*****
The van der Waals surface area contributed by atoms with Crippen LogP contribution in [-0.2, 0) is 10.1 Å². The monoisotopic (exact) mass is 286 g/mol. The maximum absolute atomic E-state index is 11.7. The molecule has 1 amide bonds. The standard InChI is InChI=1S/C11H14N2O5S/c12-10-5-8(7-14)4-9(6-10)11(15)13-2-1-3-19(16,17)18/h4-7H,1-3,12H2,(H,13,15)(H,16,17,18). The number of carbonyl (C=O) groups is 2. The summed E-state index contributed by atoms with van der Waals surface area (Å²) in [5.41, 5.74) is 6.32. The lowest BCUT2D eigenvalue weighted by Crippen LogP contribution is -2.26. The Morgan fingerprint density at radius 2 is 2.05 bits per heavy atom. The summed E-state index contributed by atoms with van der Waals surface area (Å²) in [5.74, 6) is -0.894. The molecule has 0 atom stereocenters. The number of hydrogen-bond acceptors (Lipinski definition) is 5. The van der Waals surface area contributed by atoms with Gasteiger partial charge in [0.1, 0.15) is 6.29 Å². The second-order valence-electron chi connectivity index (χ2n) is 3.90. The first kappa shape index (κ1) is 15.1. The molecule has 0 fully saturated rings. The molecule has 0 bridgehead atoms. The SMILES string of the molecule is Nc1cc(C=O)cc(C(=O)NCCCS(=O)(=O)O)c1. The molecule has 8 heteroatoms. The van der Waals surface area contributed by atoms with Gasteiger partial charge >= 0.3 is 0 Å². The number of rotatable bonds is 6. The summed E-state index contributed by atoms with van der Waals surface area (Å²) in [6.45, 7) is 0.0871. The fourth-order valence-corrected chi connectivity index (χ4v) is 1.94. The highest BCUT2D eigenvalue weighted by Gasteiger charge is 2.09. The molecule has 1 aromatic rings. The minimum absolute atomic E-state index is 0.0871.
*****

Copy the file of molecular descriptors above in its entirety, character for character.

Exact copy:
The van der Waals surface area contributed by atoms with Crippen LogP contribution in [-0.2, 0) is 10.1 Å². The monoisotopic (exact) mass is 286 g/mol. The maximum absolute atomic E-state index is 11.7. The molecule has 1 amide bonds. The standard InChI is InChI=1S/C11H14N2O5S/c12-10-5-8(7-14)4-9(6-10)11(15)13-2-1-3-19(16,17)18/h4-7H,1-3,12H2,(H,13,15)(H,16,17,18). The number of carbonyl (C=O) groups is 2. The summed E-state index contributed by atoms with van der Waals surface area (Å²) in [5.41, 5.74) is 6.32. The lowest BCUT2D eigenvalue weighted by Crippen LogP contribution is -2.26. The Morgan fingerprint density at radius 2 is 2.05 bits per heavy atom. The summed E-state index contributed by atoms with van der Waals surface area (Å²) in [5.74, 6) is -0.894. The molecule has 0 atom stereocenters. The number of hydrogen-bond acceptors (Lipinski definition) is 5. The van der Waals surface area contributed by atoms with Gasteiger partial charge in [0.1, 0.15) is 6.29 Å². The second-order valence-electron chi connectivity index (χ2n) is 3.90. The first kappa shape index (κ1) is 15.1. The molecule has 0 fully saturated rings. The molecule has 0 bridgehead atoms. The SMILES string of the molecule is Nc1cc(C=O)cc(C(=O)NCCCS(=O)(=O)O)c1. The molecule has 8 heteroatoms. The van der Waals surface area contributed by atoms with Gasteiger partial charge >= 0.3 is 0 Å². The number of rotatable bonds is 6. The summed E-state index contributed by atoms with van der Waals surface area (Å²) in [6.45, 7) is 0.0871. The fourth-order valence-corrected chi connectivity index (χ4v) is 1.94. The highest BCUT2D eigenvalue weighted by Gasteiger charge is 2.09. The molecule has 1 aromatic rings. The minimum absolute atomic E-state index is 0.0871.